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Monday, January 21, 2019

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SDSU Offers New Language Course

Starting in the spring 2018 semester, SDSU students can study the indigenous language Nahuatl.
By Cory Marshall

“I’m proud that SDSU will help in fulfilling the need through this new curriculum.”

Starting in the spring 2018 semester, students at San Diego State University will have the opportunity to trek into ancient Mesoamerica, through the university’s new course on the indigenous language Nahuatl.

Still used today, Nahuatl is the language of more than one million indigenous Mexicans. It was also spoken by the Aztecs and other ancient empires prior to the Spanish conquest.

SDSU is one of only four universities in the country to offer the class, joining the University of California, Los Angeles, Stanford University and the University of Utah. John Sullivan, Ph.D, a Nahuatl philologist, developed the program while at Yale University.

The class, LATAM 296: Elementary Nahuatl I, will be offered through SDSU's Center for Latin American Studies (CLAS) and instructed via livestream by a native Nahuatl speaker at the University of Zacatecas in Mexico.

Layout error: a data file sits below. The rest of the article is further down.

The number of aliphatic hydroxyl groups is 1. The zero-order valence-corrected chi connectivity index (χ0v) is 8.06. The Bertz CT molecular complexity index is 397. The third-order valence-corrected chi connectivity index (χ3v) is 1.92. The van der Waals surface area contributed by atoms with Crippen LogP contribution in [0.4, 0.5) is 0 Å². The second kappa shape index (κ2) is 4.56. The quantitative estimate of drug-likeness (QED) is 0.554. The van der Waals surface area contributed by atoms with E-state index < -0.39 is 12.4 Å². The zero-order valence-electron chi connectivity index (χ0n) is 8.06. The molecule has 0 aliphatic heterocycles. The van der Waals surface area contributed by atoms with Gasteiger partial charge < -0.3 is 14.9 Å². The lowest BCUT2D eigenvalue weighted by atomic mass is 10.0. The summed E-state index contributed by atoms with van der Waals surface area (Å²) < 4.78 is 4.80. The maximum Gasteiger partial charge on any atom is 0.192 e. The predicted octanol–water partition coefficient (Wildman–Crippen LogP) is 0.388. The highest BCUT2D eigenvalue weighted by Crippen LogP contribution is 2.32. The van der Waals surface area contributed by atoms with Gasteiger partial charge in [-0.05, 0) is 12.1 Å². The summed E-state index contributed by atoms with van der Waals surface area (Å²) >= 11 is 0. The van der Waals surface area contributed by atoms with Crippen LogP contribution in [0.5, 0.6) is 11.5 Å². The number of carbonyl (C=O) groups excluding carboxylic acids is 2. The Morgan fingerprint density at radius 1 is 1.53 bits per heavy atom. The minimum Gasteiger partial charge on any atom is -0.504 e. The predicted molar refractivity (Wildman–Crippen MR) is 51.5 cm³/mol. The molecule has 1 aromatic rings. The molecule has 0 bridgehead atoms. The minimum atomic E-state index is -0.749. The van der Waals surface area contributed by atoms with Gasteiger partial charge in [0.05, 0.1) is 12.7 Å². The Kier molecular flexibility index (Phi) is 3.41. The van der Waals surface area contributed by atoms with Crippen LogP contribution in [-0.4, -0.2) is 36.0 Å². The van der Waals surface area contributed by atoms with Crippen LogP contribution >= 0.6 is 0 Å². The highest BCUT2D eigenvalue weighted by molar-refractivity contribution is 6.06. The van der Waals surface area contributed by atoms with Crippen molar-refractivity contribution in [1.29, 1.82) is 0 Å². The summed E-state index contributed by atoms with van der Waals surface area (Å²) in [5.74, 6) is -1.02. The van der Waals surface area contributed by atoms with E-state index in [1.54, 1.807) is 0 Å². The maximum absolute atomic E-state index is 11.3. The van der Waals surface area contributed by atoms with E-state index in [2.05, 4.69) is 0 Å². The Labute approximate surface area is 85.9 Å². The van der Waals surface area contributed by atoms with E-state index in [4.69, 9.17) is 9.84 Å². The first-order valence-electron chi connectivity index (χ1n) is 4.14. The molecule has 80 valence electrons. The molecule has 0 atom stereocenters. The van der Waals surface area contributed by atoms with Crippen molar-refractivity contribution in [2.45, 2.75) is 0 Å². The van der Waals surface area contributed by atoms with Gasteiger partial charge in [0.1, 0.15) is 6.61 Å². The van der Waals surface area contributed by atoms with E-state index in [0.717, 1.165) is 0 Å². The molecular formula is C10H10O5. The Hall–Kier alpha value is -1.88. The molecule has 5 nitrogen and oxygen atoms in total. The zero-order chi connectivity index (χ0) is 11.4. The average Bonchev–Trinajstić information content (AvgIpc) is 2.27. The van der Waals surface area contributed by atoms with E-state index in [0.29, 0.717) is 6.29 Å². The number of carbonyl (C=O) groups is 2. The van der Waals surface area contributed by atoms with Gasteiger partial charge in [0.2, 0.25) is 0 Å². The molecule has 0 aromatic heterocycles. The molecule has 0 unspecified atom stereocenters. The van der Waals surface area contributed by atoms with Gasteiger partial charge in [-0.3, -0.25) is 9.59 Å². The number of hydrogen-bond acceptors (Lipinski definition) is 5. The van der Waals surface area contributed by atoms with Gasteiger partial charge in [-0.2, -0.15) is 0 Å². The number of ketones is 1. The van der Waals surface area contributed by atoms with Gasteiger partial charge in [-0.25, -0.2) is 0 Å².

Each live lecture will be streamed exclusively for SDSU students enrolled in the course. Enrollment is capped at 15 students.

The class is not solely a lesson in the language; it is also about understanding the culture that created it. Pulling from his personal background, the instructor will offer an intimate look into Nahua daily life.

“The diverse ways in which people understand the world is critical to our success as a society, and languages carry our worldviews," said Ramona Perez, CLAS director. "Learning a new language offers us new ways of seeing the world. As more people migrate from Central America to the United States, there is a continued need for indigenous language speakers. I’m proud that SDSU will help in fulfilling the need through this new curriculum.”

The class marks a return of sorts to SDSU. Back in the early 2000s, the university offered the course and two other indigenous language classes, as part of an early effort to specialize in native languages. A lack of federal grant funding forced the university to cut the Nahuatl courses, though CLAS continues to offer Mixteco during the academic year and Zapoteco during the summer.

“We are going to finish what we started and give students the opportunity to truly become global citizens,” said Perez, who pioneered efforts to bring the class back to SDSU.

Upon completing the year-long beginner course, students have the option to advance to an intermediate level class. A six-week summer immersion program at the University of Zacatecas also will be offered.